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United States Court of Appeals, Ninth Circuit.

Gayane MARTIROSYAN, Petitioner, v. William P. BARR, Attorney General, Respondent.

No. 17-70919

Decided: March 20, 2019

Before: McKEOWN, W. FLETCHER, and MURGUIA, Circuit Judges. Kevin W. Harris, Attorney, Kevin W. Harris, Attorney at Law, Sacramento, CA, for Petitioner Tim Ramnitz, Trial Attorney, Victor Matthew Lawrence, I, Esquire, Assistant Director, DOJ - U.S. Department of Justice, Civil Division/Office of Immigration Litigation, Washington, DC, Chief Counsel ICE, Office of the Chief Counsel, Department of Homeland Security, San Francisco, CA, for Respondent


Gayane Martirosyan petitions for review of the Board of Immigration Appeals’ (“BIA”) decision affirming the Immigration Judge’s (“IJ”) denial of her application for asylum, withholding of removal, and protection under the Convention Against Torture. The BIA upheld the IJ’s adverse credibility determination based on what it found to be evasive and unresponsive testimony regarding the organization bylaws and the photographs she submitted with her application, a supposed inconsistency in the record regarding the number of police officers present, and a failure to provide sufficient corroborating evidence. We have jurisdiction under 8 U.S.C. § 1252. We grant the petition and remand for further proceedings.

We review factual findings, including adverse credibility determinations and determinations regarding the availability of corroborating evidence, for substantial evidence. Garcia v. Holder, 749 F.3d 785, 789 (9th Cir. 2014); see 8 U.S.C. § 1252(b)(4). We will uphold factual findings “unless any reasonable adjudicator would be compelled to conclude to the contrary.” 8 U.S.C. § 1252(b)(4)(B); Bhattarai v. Lynch, 835 F.3d 1037, 1042 (9th Cir. 2016) (quoting Garcia, 749 F.3d at 789). Because Martirosyan filed her application after May 11, 2005, we apply the credibility and corroboration standards set forth in the REAL ID Act.

1. Adverse Credibility Determination

When we review an “adverse credibility determination in which lack of corroboration is one of several stated grounds for the IJ or BIA’s decision,” we “separate out the non-corroboration grounds for the adverse credibility determination and evaluate whether the IJ and BIA’s determination is supported by substantial evidence” based on those non-corroboration grounds alone. Bhattarai, 835 F.3d at 1043.

We hold that the BIA’s adverse credibility determination is not supported by substantial evidence, reverse the determination, and deem Martirosyan’s testimony credible. See Ren v. Holder, 648 F.3d 1079, 1089 (9th Cir. 2011). First, substantial evidence does not support the agency’s finding that Martirosyan was unresponsive and evasive regarding the photographs she submitted with her application and regarding her testimony about the organization bylaws. Martirosyan provided responsive, detailed, and consistent testimony throughout the two days of hearings, and the IJ’s findings to the contrary lack a basis in the record. Second, substantial evidence does not support the agency’s finding that Martirosyan’s oral testimony that two police officers were present in the basement was inconsistent with her translated written declaration, which implied through use of the English word “another” that three officers were involved. Both her oral testimony and her written declaration support a consistent story that two officers were present. Martirosyan adequately explained any possible inconsistency, including by submitting, at the IJ’s request, her original, Armenian-language declaration. Notably, the IJ rejected Martirosyan’s explanation of a translation error without translating or otherwise addressing the declaration.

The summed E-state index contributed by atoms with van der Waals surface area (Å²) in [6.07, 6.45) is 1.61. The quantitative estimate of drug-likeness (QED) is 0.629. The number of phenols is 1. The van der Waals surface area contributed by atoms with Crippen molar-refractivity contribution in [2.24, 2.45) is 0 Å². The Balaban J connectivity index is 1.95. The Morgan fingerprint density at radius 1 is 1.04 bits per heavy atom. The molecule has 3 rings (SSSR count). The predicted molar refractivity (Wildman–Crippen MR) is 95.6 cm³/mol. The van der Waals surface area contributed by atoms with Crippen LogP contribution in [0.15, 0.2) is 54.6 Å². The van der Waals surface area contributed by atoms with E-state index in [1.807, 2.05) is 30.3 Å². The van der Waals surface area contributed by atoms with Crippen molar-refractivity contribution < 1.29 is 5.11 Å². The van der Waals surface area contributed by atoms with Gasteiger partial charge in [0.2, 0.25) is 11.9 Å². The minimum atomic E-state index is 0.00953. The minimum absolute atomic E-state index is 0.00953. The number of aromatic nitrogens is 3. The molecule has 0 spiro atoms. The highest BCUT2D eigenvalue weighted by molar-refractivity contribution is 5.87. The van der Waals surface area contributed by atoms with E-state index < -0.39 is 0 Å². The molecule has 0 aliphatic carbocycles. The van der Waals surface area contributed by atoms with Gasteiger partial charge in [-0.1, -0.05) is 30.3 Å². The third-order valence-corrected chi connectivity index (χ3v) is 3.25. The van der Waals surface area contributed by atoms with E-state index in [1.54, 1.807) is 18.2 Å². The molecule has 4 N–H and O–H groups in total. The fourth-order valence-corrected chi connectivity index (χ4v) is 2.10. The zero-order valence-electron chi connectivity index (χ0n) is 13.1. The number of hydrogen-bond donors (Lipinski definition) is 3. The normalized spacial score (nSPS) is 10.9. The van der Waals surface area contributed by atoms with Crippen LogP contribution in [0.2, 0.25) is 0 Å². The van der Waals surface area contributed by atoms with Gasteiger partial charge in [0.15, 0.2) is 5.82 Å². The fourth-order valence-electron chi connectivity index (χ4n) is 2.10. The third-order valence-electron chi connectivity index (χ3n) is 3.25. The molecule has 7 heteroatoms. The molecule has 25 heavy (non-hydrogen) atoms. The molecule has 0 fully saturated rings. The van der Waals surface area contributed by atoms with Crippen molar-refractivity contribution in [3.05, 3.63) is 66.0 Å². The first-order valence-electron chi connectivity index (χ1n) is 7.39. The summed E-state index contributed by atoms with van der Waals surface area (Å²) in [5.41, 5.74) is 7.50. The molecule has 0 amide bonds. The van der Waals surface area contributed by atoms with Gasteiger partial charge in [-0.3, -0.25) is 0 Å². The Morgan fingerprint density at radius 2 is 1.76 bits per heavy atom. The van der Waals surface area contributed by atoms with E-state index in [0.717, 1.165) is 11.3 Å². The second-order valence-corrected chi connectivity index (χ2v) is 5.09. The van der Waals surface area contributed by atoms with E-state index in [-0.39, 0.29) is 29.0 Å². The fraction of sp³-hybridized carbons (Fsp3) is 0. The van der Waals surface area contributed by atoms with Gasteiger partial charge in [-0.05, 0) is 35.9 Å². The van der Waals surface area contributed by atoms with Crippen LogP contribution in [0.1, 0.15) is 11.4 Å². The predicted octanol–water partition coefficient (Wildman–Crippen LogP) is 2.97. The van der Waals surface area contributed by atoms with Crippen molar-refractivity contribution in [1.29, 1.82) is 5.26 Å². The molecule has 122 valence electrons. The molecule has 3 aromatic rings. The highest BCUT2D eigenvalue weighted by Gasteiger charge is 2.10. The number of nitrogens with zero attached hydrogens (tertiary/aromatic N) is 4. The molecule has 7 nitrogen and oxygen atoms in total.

2. Corroborating Evidence

An applicant for asylum may establish her eligibility based on her credible testimony alone, without corroboration. 8 U.S.C. § 1158(b)(1)(B)(ii). In evaluating a claim, the agency must first determine whether the applicant’s credible testimony alone is “sufficient to sustain” the applicant’s burden of proof. Id.; see Ren, 648 F.3d at 1090–93. “In determining whether the applicant has met the applicant’s burden, the trier of fact may weigh the credible testimony along with other evidence of record.” 8 U.S.C. § 1158(b)(1)(B)(ii). Only after having determined that an applicant’s “credible testimony along with other evidence of record” is insufficient to meet the applicant’s burden of proof, can an IJ request that applicant provide additional corroborating evidence. Id.; Ren, 648 F.3d at 1090–93. If an IJ determines corroborating evidence is necessary, an applicant “must” provide the evidence “unless the applicant does not have the evidence or cannot reasonably obtain the evidence.” 8 U.S.C. § 1158(b)(1)(B)(ii); Ren, 648 F.3d at 1090–93.

Here, the IJ requested additional corroborating evidence. However, because Martirosyan’s testimony, if credible, was sufficient to meet her burden of proof, compliance with the request was not necessary. The extensive evidence Martirosyan submitted with her initial application, including photographs, medical records, five letters of support, and a country conditions report, compels the conclusion that she satisfied the burden of proof. Alternatively, the evidence requested by the IJ was reasonably unavailable and duplicative. See Shrestha v. Holder, 590 F.3d 1034, 1047 (9th Cir. 2010); Sidhu v. INS, 220 F.3d 1085, 1091 (9th Cir. 2000).

We grant Martirosyan’s petition, hold that she was credible, and remand to the BIA to determine whether Martirosyan is eligible for asylum, withholding of removal, and protection under the Convention Against Torture. See INS v. Ventura, 537 U.S. 12, 123 S.Ct. 353, 154 L.Ed.2d 272 (2002) (per curiam).


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